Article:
This quintessential gothic ghost story is the only long-form work of fiction by Henry James besides The Beast in the Jungle that I, for one, actually enjoyed. The actual story is nestled within the overarching frame of a ghost story being told on Christmas, a device that both Stephen King and Peter Straub use in the books of theirs we’ve included on this list. As with NOS4A2, the victims here are children but it’s all much more subtle. In fact, by today’s standards, the ambiguity of this story, not to mention James’s ponderous and baroque prose, can be frustrating to some. But this is required reading for a richer understanding of the American ghost story lineage.
Hands down, this is without a doubt one of our all-time favorite books in the supernatural genre. As stated in the intro to this post, M.R. James was a British scholar who wrote ghost stories on the side for fun and then read them to his friends at Christmas. You’d think that something that sounds so genial couldn’t possibly be scary. You’d think wrong. Some of the stories contained in this collection are, for our money, among the spookiest we’ve ever read (and we’ve read our fair share.) In particular, those jaded by the overly gruesome nature of much of today’s horror should read these stories and realize the truth behind the dictum, “less is more.”
The ubiquitous A Christmas Carol is known and loved by many, but Dickens actually wrote numerous Christmas books and it is interesting to note that all but one of them contained supernatural elements. This collection brings them all together and, truly, brings new meaning to the term “Christmas spirits.” A Christmas Carol is still our favorite, perhaps for sentimental reasons, but the others in here are equally enjoyable and further illustrate our point about Christmas and the supernatural going hand in hand.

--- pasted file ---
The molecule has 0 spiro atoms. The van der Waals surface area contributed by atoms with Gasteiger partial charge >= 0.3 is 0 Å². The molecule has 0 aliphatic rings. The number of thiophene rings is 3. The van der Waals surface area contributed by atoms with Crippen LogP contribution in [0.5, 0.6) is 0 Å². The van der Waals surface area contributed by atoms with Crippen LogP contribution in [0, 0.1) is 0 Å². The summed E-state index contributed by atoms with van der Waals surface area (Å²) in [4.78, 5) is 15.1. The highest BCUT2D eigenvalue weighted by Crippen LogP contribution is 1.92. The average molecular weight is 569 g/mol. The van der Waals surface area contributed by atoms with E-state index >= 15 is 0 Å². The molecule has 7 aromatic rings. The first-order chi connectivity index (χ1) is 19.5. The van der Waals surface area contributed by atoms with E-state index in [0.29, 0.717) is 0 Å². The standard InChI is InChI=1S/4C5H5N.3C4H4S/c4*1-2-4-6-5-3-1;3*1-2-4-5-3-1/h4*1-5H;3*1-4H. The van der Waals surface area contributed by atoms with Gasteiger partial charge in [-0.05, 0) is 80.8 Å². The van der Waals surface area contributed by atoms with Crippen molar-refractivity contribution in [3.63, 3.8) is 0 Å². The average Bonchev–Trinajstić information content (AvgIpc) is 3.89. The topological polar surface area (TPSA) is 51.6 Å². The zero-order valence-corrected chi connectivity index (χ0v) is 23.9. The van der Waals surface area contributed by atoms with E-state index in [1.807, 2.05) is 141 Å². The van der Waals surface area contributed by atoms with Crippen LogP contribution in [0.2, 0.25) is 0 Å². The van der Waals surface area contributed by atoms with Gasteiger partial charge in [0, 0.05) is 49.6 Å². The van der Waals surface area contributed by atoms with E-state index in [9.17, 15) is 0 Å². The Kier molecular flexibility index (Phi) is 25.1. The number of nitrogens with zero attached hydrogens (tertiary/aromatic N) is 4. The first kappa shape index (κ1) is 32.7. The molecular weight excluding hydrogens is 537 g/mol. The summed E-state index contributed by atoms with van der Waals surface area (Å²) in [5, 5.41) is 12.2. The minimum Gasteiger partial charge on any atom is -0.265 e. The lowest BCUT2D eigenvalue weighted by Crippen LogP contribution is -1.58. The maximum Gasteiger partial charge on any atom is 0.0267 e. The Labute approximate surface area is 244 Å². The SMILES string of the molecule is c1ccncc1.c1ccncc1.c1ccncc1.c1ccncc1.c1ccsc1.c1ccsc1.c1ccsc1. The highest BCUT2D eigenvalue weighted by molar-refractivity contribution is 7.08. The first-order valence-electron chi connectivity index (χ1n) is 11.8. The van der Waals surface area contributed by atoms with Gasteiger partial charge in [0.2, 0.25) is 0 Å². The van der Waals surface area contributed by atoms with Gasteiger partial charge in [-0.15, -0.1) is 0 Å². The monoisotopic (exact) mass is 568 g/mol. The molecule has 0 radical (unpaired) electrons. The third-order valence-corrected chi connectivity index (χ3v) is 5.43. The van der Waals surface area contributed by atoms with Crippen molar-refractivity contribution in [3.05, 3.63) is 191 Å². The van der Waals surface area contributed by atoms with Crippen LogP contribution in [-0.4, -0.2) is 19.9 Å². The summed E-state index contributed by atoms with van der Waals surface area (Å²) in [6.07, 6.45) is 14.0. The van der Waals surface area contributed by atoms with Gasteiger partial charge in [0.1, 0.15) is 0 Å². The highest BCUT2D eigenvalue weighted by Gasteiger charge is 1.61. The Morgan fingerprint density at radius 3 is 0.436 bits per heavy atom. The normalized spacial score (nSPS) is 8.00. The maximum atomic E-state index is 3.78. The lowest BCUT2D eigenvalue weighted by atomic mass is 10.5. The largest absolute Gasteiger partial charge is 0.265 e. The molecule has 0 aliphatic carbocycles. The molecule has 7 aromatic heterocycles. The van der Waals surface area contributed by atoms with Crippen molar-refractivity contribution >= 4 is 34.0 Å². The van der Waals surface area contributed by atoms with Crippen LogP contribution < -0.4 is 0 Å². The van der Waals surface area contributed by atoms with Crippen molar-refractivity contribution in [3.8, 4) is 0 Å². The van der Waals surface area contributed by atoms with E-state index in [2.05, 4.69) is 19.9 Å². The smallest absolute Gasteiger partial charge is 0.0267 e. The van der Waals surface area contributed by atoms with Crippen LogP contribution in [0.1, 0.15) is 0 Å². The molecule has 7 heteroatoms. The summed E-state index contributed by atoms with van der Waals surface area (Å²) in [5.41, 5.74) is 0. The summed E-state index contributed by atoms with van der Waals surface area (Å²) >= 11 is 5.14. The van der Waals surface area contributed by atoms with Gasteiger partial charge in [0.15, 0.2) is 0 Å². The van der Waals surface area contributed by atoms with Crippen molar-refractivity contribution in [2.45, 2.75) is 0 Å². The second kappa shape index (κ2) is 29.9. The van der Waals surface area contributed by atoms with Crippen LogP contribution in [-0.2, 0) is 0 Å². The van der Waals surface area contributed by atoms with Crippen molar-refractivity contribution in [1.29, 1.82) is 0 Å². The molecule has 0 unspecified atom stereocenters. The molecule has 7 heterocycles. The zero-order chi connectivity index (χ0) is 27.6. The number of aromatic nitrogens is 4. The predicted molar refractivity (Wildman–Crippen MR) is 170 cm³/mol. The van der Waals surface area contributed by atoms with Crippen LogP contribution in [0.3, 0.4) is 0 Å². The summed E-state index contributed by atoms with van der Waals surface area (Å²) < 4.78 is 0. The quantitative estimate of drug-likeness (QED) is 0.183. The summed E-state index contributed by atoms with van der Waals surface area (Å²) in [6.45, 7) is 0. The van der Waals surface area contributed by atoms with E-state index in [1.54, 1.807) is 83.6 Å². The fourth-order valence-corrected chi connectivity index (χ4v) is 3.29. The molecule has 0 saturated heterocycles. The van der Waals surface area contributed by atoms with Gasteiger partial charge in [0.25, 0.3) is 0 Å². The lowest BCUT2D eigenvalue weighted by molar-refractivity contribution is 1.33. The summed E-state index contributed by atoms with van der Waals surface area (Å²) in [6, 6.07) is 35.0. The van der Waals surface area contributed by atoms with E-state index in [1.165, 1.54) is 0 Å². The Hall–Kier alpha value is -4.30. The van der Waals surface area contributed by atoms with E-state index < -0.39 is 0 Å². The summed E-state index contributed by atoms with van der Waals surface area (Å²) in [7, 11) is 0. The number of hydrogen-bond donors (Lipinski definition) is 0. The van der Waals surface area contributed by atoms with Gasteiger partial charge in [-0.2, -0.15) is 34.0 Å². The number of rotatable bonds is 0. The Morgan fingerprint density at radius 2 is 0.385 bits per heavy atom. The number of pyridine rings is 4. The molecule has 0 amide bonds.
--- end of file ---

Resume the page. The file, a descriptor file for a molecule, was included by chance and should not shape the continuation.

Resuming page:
Returning to the modern age, we come full circle in the English ghost story-at-Christmas tradition with Susan Hill’s The Woman in Black, yet another book that uses the framing device, albeit with a slight twist, of a group of people telling ghost stories at Christmas Time, in this case a retired man and his family. Thick with atmosphere and literary allusions, this has also been successfully adapted as both a popular stage play and a 2012 film starring Daniel Radcliffe of Harry Potter fame.
Every list is entitled to at least one oddball choice, and as you can probably guess by the title, this isn’t straight up horror but rather a satire of Christmas classics with a generous heap of the macabre. A young boy named Josh Barker witnesses a guy in a Santa suit get killed by a shovel and thinks he’s the real Santa. The eponymous stupid angel is one Raziel, an archangel sent to Earth to grant Josh’s holiday wish which is to have Santa resurrected from the dead. Unfortunately, Raziel, being as stupid as the title suggests, resurrects not just the fake Santa but a graveyard full of hungry zombies with visions of sugar brains dancing in their heads. Mmm, braaaaains!
At once both succinct and ambitious, this book began as Mosse’s intended contribution to the UK’s Quick Reads campaign which was meant to encourage adult literacy though short yet entertaining books. Haunted in both the supernatural and historical sense, Mosse’s tale takes place during winter, years after WWI, as a bereaved young man travels to the French Pyrenees to seek solace but there finds more than he bargains for. We chose to close our list with this title for the way it links the ghosts of the present with the ghosts of the past, thus symbolically uniting the modern books on this list with the classic ones.
That’s it. We hope you’ll find something on this list that will fill you with Yuletide cheer even as it sends shivers up your spine. Merry Christmas to all and to all a good fright!There’ll be parties for hosting
Marshmallows for toasting
And caroling out in the snow
There’ll be scary ghost stories
And tales of the glories
of Christmases long, long ago…
—Andy Williams, “It’s the Most Wonderful Time of the Year”